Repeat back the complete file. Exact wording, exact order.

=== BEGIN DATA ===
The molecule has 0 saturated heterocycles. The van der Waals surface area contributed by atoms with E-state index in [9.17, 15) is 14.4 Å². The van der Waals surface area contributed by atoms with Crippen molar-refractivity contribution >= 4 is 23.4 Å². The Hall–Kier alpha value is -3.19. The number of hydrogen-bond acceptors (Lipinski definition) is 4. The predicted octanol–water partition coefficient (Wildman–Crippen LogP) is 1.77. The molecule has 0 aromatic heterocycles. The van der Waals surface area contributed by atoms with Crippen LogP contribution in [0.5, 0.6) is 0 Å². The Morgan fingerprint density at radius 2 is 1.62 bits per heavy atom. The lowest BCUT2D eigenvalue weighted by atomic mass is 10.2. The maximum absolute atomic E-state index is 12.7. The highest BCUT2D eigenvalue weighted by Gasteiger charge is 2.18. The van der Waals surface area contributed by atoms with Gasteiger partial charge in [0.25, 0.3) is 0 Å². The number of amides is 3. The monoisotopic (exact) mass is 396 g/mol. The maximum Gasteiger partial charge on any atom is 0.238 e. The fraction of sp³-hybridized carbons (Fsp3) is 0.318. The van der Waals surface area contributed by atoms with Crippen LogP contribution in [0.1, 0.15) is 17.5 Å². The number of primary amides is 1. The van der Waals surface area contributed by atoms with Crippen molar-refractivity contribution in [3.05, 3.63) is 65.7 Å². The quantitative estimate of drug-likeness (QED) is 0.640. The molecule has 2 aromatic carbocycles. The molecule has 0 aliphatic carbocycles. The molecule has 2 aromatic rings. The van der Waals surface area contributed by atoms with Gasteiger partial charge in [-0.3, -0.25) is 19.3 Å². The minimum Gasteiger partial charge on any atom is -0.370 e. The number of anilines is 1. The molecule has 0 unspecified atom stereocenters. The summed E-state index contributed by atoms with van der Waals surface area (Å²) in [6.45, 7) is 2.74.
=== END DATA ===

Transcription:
The molecule has 0 saturated heterocycles. The van der Waals surface area contributed by atoms with E-state index in [9.17, 15) is 14.4 Å². The van der Waals surface area contributed by atoms with Crippen molar-refractivity contribution >= 4 is 23.4 Å². The Hall–Kier alpha value is -3.19. The number of hydrogen-bond acceptors (Lipinski definition) is 4. The predicted octanol–water partition coefficient (Wildman–Crippen LogP) is 1.77. The molecule has 0 aromatic heterocycles. The van der Waals surface area contributed by atoms with Crippen LogP contribution in [0.5, 0.6) is 0 Å². The Morgan fingerprint density at radius 2 is 1.62 bits per heavy atom. The lowest BCUT2D eigenvalue weighted by atomic mass is 10.2. The maximum absolute atomic E-state index is 12.7. The highest BCUT2D eigenvalue weighted by Gasteiger charge is 2.18. The van der Waals surface area contributed by atoms with Gasteiger partial charge in [0.25, 0.3) is 0 Å². The number of amides is 3. The monoisotopic (exact) mass is 396 g/mol. The maximum Gasteiger partial charge on any atom is 0.238 e. The fraction of sp³-hybridized carbons (Fsp3) is 0.318. The van der Waals surface area contributed by atoms with Crippen LogP contribution in [0.1, 0.15) is 17.5 Å². The number of primary amides is 1. The van der Waals surface area contributed by atoms with Crippen molar-refractivity contribution in [3.05, 3.63) is 65.7 Å². The quantitative estimate of drug-likeness (QED) is 0.640. The molecule has 2 aromatic carbocycles. The molecule has 0 aliphatic carbocycles. The molecule has 2 aromatic rings. The van der Waals surface area contributed by atoms with Gasteiger partial charge in [-0.3, -0.25) is 19.3 Å². The minimum Gasteiger partial charge on any atom is -0.370 e. The number of anilines is 1. The molecule has 0 unspecified atom stereocenters. The summed E-state index contributed by atoms with van der Waals surface area (Å²) in [6.45, 7) is 2.74.